11 posts tagged "Monique Lhuillier"
This season, Monique Lhuillier has embarked on her very first jewelry collaboration. The lucky cohort? Pamela Love. “I was so inspired by malachite early in the design process for Fall ’13 and thought it would be amazing to have some beautiful jewelry on the runway. Pamela’s designs perfectly matched what I had in mind, so I called her up,” Lhuillier told Style.com. The jewelry range will bring a tough edge to Lhuillier’s feminine designs, and features statement gold collars, cuffs, and rings set with amethyst and malachite. “We worked with strong geometric shapes, which create a beautiful juxtaposition against the organic feeling of the stones,” offered Love. As for the clothes, which will be revealed at Lhuillier’s runway show on February 9, the designer hints that they have a dark, sexy Art Deco feel. “There are rich jewel tones, bold prints, and slim, elongated silhouettes,” says Lhuillier, adding, “The shoes add attitude in emerald green crushed velvet and black suede. They are knockout gorgeous!”
The Hollywood Foreign Press Association determines who walks away with a statuette at the Golden Globes on Sunday night. But wearing a gold gown will ensure that even those who don’t get their moment in the spotlight still look like winners. There was plenty of bullion on the Spring runways (Donna Karan, Vera Wang) and at the recent pre-fall collections (Jason Wu, Monique Lhuillier). We think a shimmery champagne color would be particularly stunning on the redheaded nominees Jessica Chastain, Nicole Kidman, and Amy Adams.
CLICK FOR A SLIDESHOW of gold gowns for the Golden Globes.
Monique Lhuillier’s opulent gowns are enough to make a girl feel like a fairy princess. And now, after 16 years in business, fairyland has an East Coast address. Last month, Lhuillier finally opened her dream New York flagship on the Upper East Side, a milestone she officially celebrated yesterday evening with an appropriately luxe soirée. She and husband Tom Bugbee (the company’s CEO) discovered the 1890s townhouse two years ago and have been renovating it ever since. “We combined what was an existing retail store on the street level with a gallery that was available upstairs, then bought a one-bedroom apartment in the back, and somehow put it all together,” Lhuillier said of the 3,000-square-foot space. “All of the nooks and crannies make the experience private, like you’re discovering something, which is different from my very open store in Los Angeles.” (Not to mention from her unexpected third store in Edina, Minnesota.) Appointed with gray suede walls, jewel-box vitrines, and Lhuillier’s own Waterford crystal chandeliers (comparable models from the Monique Lhuillier Waterford lighting collection for sale, for the curious), the New York location greets guests with accessories and ready-to-wear on the ground floor, while the bridal collection, which makes up about 60 percent of the label’s sales, is stationed upstairs.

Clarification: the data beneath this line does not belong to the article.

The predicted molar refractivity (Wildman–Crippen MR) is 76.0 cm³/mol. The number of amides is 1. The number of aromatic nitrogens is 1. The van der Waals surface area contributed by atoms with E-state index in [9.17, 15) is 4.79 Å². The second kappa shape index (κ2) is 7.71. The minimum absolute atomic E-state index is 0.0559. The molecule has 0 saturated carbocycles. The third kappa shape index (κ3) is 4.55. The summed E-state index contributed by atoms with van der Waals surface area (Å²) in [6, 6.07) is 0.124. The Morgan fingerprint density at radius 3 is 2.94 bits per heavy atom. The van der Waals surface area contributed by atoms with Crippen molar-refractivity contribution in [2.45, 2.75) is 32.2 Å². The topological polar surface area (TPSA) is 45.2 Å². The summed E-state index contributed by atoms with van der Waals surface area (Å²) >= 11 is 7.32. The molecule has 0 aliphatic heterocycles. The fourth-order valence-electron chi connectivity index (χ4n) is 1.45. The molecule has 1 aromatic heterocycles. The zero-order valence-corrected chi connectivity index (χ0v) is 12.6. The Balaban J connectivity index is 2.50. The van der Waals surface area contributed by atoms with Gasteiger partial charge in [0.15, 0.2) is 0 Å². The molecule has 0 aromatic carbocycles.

“Upon opening the store, we instantly saw just how ready people here were for us, and that’s a great feeling,” explained the designer. Despite setting up shop in the Big Apple, Lhuillier will keep most of her operations based on the West Coast, where the Hollywood set can’t seem to get enough of her red-carpet-ready frocks—or frock. Recently, Nicki Minaj attracted tabloid attention when she arrived at the American Music Awards in a chartreuse gown that Julie Bowen had already worn to collect her Emmy. “I had no idea Nicki Minaj was going to turn up in that Resort look, and I loved how over-the-top she made it—completely different from when Julie Bowen wore the same one at the Emmys.” One had to wonder if somewhere, a publicist’s head had rolled for the double loan. “Nicki and her stylist actually went into the store and bought it,” Lhuillier said. “So, no, everything you see on those girls isn’t always borrowed.”
Monique Lhuillier is now open at 19 E. 71st St., NYC, (212) 683-3332, moniquelhuillier.com
For many in fashion, L.A. is a full coast away from where the real action is. “Style in L.A. is sort of an oxymoron,” admits former L.A. Times writer and journalist Melissa Magsaysay. “It’s jeans and it’s T-shirts. But what’s wrong with that?” In hopes of changing the conversation surrounding style in the City of Angels, Magsaysay penned City of Style: Exploring Los Angeles Fashion, from Bohemian to Rock.
While following the contemporary market in L.A., the author realized that mass market brands were referencing L.A.’s ease and attitude as inspiration—without necessarily wanting to admit it. “No one will acknowledge it because it’s not Dior and Vuitton. But to me, it doesn’t have to be those labels and brands to be stylish, per se.” City of Style combines street-style photography with interviews with some of the city’s reigning tastemakers, ranging from Monique Lhuillier and Trina Turk to Phillip Lim and even Slash. Magsaysay makes the case for L.A.’s own native style archetypes, which need no reference to Paris prêt-à-porter or New York cool: its skaters, surfers, rockers, cholas, bohemians, and glamour-pusses of the old Hollywood screen-star mold. “They’re not trends but actual looks that came about from subcultures, music, and counterculture—what I think are inherent and totally unique to the city,” she says. They hint at an L.A. beyond the old jeans-and-tees cliches, and according to stylist/designers (and City of Style subjects) Emily Current and Meritt Elliott, they may prove more influential than many yet admit—even outside city limits. “In the past decade, L.A. has really come into its own in having a distinctive and relevant fashion sensibility,” the duo tells Style.com.
City of Style: Exploring Los Angeles Fashion, from Bohemian to Rock is available at Barnes and Noble May 22.